Mar 26 2017

From Dandelions to Daffodils

Last weekend was filled with adventure. My girlfriend Carolyn and I were trying to come up with something fun to do. She mentioned going to Jackson, CA for their Annual St. Patrick’s Dandelion Days Celebration and then I mentioned that I’d never been to Daffodil Hill and I could hear her GASP through texting. Her response… seriously? You’ve never been to Daffodil Hill? We decided to combine both with a few other side trips and the day turned out to be a great one.

Dandelion days is the Jackson, CA Lions Club’s largest fund-raising effort and benefits student scholarships and other community events. It takes place in Historic Downtown. The streets were packed with vendor booths and people enjoying music, food and time with family and friends. 

It was my first time in the historic downtown area of Jackson and I look forward to going back to check out some of the local shops. 
One thing we knew we wanted to do was support the Jackson Fire Department by purchasing their famous tri-tip sandwiches. It’s a huge fundraiser for their fire fighter association that helps them purchase new equipment as well as training for the department. We already had a place in mind for lunch later in the day, but that didn’t stop us from a little pre-lunch sandwich.
The tri-tip was smokey and delicious, cooked to perfection. 
The National Hotel was very cool. I had to do a little research/reading to find out more about it. In 1849, at the dawn of the California Gold Rush, two Pennsylvania natives, Ellis Evans and D.C. White, with a fortune they amassed manufacturing cotton gins in Louisiana, made their way to California, where they built a general store at the south end of Main Street, on Jackson Creek. Three years later, that store became The Louisiana Hotel and Store. After a fire in 1862, Evans and White rebuilt and expanded, calling their new establishment the National Hotel. You can learn more by visiting The National Hotel’s website.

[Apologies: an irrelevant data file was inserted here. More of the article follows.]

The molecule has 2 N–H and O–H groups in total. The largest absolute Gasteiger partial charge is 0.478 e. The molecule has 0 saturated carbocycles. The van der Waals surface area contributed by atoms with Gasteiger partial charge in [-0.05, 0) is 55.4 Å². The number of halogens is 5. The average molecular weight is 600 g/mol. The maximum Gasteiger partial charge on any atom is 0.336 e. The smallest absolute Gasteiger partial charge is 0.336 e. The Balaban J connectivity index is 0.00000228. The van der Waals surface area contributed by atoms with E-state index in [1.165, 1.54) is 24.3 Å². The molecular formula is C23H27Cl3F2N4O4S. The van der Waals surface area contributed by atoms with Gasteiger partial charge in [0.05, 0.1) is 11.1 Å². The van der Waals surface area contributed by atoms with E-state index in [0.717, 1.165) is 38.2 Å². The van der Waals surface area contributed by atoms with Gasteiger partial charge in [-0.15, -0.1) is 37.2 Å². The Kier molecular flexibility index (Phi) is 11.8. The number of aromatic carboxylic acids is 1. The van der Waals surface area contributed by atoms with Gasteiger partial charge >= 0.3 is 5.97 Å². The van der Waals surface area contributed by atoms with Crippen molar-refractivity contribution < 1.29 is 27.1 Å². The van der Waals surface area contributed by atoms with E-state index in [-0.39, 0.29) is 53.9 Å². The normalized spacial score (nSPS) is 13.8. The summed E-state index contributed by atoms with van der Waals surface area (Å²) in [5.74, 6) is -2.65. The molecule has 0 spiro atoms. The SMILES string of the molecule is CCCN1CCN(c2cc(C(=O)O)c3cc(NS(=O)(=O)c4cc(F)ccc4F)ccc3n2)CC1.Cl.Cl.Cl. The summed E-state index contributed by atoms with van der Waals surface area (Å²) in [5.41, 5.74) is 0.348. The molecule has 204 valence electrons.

I loved seeing the Ferris Wheel and all of the food booths – this was also where the live bands were playing. We were tempted to get shaved ice, but it was a little chilly.

Our next stop led us to my friend Frank’s volunteer job at a local thrift store. We stopped there for a quick visit and a side trip recommendation. Frank mentioned a place that we had seen on the way in. Swingle Meat Co, located at 12640 Kennedy Flat Road in Jackson.

I hadn’t planned on buying anything and $50 later – I walked out with some grillin’ goodies. 

Deer heads have always been VERY disturbing to me. My grandparents had one in their garage and it used to freak me out.. That aside, all four of us were like kids in a candy store. Aaron was particularly excited to find that they had frozen packages of raviolis and meat gravy. He explained that his grandma made the BEST meat gravy and that it was a favorite food memory of his. I will have to check-in with him to see how it compared. Lots of frozen pasta options, not everything was meat on top of meat with a side of meat.

Dan and I decided on one Kona and one Whiskey marinated tri-tip. I usually don’t do pre-marinated meat – learned that from my brother that makes amazing BBQ delights. I still wanted to give these a try. We also got some chicken and beef skewers. 

Aaron and Carolyn had a cooler bag in the back of the car, so we were in business. Thank you Frank for the awesome recommendation. Next on my list will be to try your other recommendation of Andrae’s Bakery and Cheese Shop in Amador City. By the time we got there – they had already closed.